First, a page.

Watch this site for the published rankings, which will be posted soon.

Read More

Ames High School Girls swim team garners national award

The The National Interscholastic Swimming Coaches Association (NISCA) has named the Ames High School Girls Swim team No. 1 in the nation in its class for its All America Award. NISCA is a professional organization that supports High School coaches of all aquatic sports and is dedicated to coaches’ education and athlete recognition through its All America programs.

For team member Grace Snyder, the award was an unexpected bonus following a perfect regular season and a fifth state title in six years.

“We weren’t expecting this award, so we were shocked and excited,” said Snyder, who’s starting her senior year. “There’s a big range of schools in our class. We were especially proud of our academic showing.”

Coach Dan Flannery said he was more proud of his state championship team’s collective GPA than its meet record.

“The National Interscholastic Swimming Coaches Association (NISCA) gave us a “Gold” standard for our collective GPA of 3.89,” he said.

Snyder credits the Ames Community School District for helping students at every level with “the skills and character they need to study, do their classwork, prepare for college and life.” She says the District builds students’ intrinsic motivation and all the teachers and coaches are supportive.

Flannery said he recognizes the girls; unselfish attitudes and work ethic that add up to success.

“The first thought that comes to mind is that all of our girls are willing to sacrifice for the good of the group rather than the individual,” he said.  “Everyone works so hard and has individual goals, but our Ames kids are unselfish when it comes to making the team better. Many sacrifices have been made over the years and sometimes it’s the little things that make the greater difference.”

Watch this site for the published rankings, which will be posted soon.

image1

 

Read More

Ames students showcase ITech skills at state competition

Ames High School Industrial Technology students garnered top awards at the Southeast Polk Expo state industrial technology competition held May 13. ITech teacher Craig Boylan said the students did an amazing job and deserve recognition.

“They earned 18 blue ribbons and three gold medals,” Boylan said. “Students also earned one red ribbon and three silver medals and two bronze medals.”

Sixteen students represented Ames High School at the competition.

Students and their awards:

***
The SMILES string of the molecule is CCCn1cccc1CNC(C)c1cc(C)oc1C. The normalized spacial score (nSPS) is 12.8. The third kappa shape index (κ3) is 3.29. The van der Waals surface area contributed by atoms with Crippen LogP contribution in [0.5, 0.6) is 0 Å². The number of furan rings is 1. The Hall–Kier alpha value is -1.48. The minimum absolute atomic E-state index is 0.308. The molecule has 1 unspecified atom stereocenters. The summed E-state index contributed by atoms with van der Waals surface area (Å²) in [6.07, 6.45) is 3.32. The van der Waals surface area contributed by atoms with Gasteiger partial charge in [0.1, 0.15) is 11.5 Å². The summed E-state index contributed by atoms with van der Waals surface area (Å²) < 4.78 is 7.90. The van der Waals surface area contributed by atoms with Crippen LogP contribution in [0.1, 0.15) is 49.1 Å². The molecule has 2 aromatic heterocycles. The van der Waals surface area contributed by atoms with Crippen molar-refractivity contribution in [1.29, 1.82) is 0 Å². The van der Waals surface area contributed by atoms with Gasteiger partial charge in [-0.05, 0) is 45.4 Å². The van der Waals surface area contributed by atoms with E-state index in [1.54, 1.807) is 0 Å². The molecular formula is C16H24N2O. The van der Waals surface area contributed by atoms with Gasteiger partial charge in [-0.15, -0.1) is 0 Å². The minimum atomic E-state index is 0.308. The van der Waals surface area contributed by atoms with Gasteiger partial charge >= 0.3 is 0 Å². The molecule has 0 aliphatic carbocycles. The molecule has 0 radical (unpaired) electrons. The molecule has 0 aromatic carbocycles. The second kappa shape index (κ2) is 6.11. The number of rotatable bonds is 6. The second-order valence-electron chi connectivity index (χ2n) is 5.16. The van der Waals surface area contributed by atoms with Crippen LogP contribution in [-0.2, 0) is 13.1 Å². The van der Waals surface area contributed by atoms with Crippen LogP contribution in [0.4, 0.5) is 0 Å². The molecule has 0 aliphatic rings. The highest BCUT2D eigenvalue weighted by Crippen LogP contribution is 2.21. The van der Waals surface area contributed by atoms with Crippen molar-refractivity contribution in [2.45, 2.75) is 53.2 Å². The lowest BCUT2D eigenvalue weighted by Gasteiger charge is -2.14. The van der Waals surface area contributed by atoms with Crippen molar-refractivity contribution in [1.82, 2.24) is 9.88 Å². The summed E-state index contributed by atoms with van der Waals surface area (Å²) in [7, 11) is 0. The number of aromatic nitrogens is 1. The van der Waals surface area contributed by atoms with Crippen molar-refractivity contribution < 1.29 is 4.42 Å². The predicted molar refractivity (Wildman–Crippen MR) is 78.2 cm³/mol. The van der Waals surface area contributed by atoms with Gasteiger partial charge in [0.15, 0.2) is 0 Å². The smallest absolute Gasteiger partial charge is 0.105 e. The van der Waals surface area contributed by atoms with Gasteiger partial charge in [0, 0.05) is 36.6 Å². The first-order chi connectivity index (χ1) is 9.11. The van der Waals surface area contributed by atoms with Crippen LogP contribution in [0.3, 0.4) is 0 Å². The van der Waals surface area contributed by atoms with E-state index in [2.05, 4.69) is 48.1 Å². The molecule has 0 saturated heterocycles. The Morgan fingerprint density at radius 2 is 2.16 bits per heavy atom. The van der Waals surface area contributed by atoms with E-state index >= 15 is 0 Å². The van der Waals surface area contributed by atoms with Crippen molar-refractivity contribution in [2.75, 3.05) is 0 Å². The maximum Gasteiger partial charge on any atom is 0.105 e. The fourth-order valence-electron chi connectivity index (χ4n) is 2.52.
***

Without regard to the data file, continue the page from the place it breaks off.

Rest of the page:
• Michael Ylonen, blue ribbons for butternut box and scroll saw wild turkey
  • Austin Clayberg, blue ribbon for scroll saw deer silhouette
  • Brandon Cable, blue ribbon for scroll saw cherry
  • Ryan Cole, blue ribbon and gold medal for cribbage board
  • Garrett Cooper, blue ribbon and gold medal for walnut goblet
  • Rylee Gibbs,  blue ribbon and bronze medal for cutting board
  • Alex Gindt, blue ribbon and silver medal for walnut table
  • Brian Glenn, blue ribbon for walnut bowl-blue ribbon
  • Yushi Hattori, blue ribbon and gold medal for  wooden pendulum clock
  • Cole Haverkamp, blue ribbon and bronze medal for chess set, blue ribbons for ribbon box, four-fold picture frame
  • Matt Holtzbauer, blue ribbon for walnut gun rack
  • Kaden Peterson, blue ribbon and silver medal for candy dispenser
  • Colby Shane, blue ribbon and silver medal for  multi-wood bowl
  • Gauge Sletten, red ribbon skateboard
  • Max White, blue ribbon for walnut bowl
  • Zach Vince, blue ribbon for carved skull
Read More

Ames High School hosts Iowa Supreme Court

Ames High School will host the Iowa Supreme Court, at 7 p.m., Wednesday, March 2. The Court will present oral arguments on a criminal case in a session open to the public that will take place in the Ames High School Auditorium, 1921 Ames High Dr.

The evening session is part of an outreach effort to give the “public a first-hand look into how the legal system works at the state level,” Iowa Supreme Court Communications Director Steve Davis told The Ames Tribune.

“Right now, the Supreme Court traditionally hears oral arguments during the day at 9 in the morning and 1 in the afternoon, which is really not that convenient for people that might be curious, but are working or have other responsibilities,” Davis said in an article published by The Ames Tribune.

The oral arguments pertain to case no. 14-1112,  State of Iowa v. Kenneth Osborne Ary, from Polk County District Court. The State seeks further review after the court of appeals reversed and remanded appellant’s drug-delivery convictions based on alleged error in the jury selection process. The State contends that existing case law that Iowa should follow does not allow a presumption that an entire jury panel has become biased based on the comments of one prospective juror—in this case a pastor who explained his experience with drug dealers and criminal defendants.